|Nikon enthusiasts who are old enough to remember the 1980s are the main target for Nikon’s latest DSLR, the 16-megapixel Df. Its retro-styled body design bears a reasonably close resemblance to the Nikon FA, which was released in 1983 and billed as Nikon’s most technically advanced manual focus camera. Like the FA, the Df’s top plate bristles with control dials and the new camera also only records stills, even though live view is available for composing shots.
The Df is being offered as a body alone or in a kit that includes the Nikkor AF-S 50mm f/1.8G Special Edition lens, the configuration we have reviewed. The kit is presented in an elegant box-within-box package.
Who’s it for?
Whether they will be happy once they start using the camera is something else. Dial controls and no movie mode haven’t made operating this camera less complicated; it still requires effort and understanding to unravel its intricacies.
Younger photographers will probably be more cynical as this is a pretty pricey camera for what it offers. And retro is nowhere near as exciting as it was a year or two ago when Fujifilm launched the trend. Sony has been moving in that direction as well, with cameras that may have more appeal to Gen-X and Gen-Y buyers.
Nikon has been promoting the Df as a traveller’s camera, which isn’t unreasonable, despite its size and weight. But it’s still a big camera to carry at a time when many people in its target market are moving towards compact system cameras, particularly M4/3 systems since that format now includes cameras with professional-level controls and performance plus a wide range of high-performance lenses.
I wasn’t too concerned about its 16-megapixel resolution because I’ve found that to be adequate for printing at A2 size, which are the largest prints I make. And I don’t rely on cropping to get close to subjects, preferring to use the right lens, compose in the viewfinder and crop only the top and bottom of frames to create the impression I visualised when photographing the scene.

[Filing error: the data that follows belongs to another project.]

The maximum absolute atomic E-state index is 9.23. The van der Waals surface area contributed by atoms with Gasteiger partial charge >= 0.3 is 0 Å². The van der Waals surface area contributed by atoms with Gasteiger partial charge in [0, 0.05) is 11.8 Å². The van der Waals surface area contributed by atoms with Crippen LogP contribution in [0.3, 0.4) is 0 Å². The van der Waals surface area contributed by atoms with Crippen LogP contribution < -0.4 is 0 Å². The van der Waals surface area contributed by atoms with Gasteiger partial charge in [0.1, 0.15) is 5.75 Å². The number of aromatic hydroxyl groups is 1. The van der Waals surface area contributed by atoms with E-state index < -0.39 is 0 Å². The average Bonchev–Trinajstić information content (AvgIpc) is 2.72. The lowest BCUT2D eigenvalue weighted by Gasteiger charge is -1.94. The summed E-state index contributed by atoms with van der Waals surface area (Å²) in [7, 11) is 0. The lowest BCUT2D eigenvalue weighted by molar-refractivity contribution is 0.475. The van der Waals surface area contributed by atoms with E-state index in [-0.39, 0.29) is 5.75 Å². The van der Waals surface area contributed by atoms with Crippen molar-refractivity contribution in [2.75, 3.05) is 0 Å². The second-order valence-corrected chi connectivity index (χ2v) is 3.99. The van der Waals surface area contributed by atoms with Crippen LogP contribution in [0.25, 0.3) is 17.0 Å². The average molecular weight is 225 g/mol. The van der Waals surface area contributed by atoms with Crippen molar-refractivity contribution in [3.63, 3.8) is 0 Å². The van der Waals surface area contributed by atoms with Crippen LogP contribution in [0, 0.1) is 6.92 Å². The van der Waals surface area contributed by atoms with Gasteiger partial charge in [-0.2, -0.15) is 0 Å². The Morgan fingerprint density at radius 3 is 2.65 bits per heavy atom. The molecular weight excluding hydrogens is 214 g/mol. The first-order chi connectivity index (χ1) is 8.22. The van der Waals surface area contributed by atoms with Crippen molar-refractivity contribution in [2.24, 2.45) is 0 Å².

I actually welcomed the removal of movie recording because I’m not particularly interested in shooting video. Still photography is my passion and I find video requires a different mindset to be successful. And I didn’t miss Wi-Fi and GPS, because I seldom need to use them.
What I did miss were the refinements I felt should have come with a camera at this price: a separate card compartment (and maybe dual slots), the latest top-of-the range AF and metering systems and a more generous and comfortable grip. I also felt the allocation of key functions to dial controls could have been better thought out.
Could these omissions result from penny-pinching, rather than addressing the wants and needs of serious photographers? If so, I’m not sure that equates to the “Pure Photography” concept they want me to buy.
These issues aside, Nikon is to be congratulated for developing the Df to suit an often neglected sector of the market, even though it has missed the target a bit, particularly with the timing of its release. While the Df might have set hearts a-flutter had it been introduced a couple of years ago, times have moved on and it will be a hard sell at its asking price today when so many in its target market are seeking out smaller, lighter camera systems to take on their travels.